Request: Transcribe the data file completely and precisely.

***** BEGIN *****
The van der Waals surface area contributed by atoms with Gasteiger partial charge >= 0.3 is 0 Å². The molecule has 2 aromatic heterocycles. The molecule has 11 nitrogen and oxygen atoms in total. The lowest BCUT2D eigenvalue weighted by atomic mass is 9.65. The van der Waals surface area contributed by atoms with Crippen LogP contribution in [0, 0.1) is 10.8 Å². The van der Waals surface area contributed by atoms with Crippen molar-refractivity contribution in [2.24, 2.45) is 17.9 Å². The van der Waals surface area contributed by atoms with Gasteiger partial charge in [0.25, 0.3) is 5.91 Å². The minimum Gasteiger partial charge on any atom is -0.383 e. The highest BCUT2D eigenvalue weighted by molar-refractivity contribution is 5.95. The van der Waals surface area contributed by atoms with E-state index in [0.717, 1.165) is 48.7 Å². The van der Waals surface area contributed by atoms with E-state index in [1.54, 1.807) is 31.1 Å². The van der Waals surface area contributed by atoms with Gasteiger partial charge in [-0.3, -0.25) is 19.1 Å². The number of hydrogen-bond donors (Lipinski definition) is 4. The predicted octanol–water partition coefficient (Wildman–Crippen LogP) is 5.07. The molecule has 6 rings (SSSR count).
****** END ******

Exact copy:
The van der Waals surface area contributed by atoms with Gasteiger partial charge >= 0.3 is 0 Å². The molecule has 2 aromatic heterocycles. The molecule has 11 nitrogen and oxygen atoms in total. The lowest BCUT2D eigenvalue weighted by atomic mass is 9.65. The van der Waals surface area contributed by atoms with Crippen LogP contribution in [0, 0.1) is 10.8 Å². The van der Waals surface area contributed by atoms with Crippen molar-refractivity contribution in [2.24, 2.45) is 17.9 Å². The van der Waals surface area contributed by atoms with Gasteiger partial charge in [0.25, 0.3) is 5.91 Å². The minimum Gasteiger partial charge on any atom is -0.383 e. The highest BCUT2D eigenvalue weighted by molar-refractivity contribution is 5.95. The van der Waals surface area contributed by atoms with E-state index in [0.717, 1.165) is 48.7 Å². The van der Waals surface area contributed by atoms with E-state index in [1.54, 1.807) is 31.1 Å². The van der Waals surface area contributed by atoms with Gasteiger partial charge in [-0.3, -0.25) is 19.1 Å². The number of hydrogen-bond donors (Lipinski definition) is 4. The predicted octanol–water partition coefficient (Wildman–Crippen LogP) is 5.07. The molecule has 6 rings (SSSR count).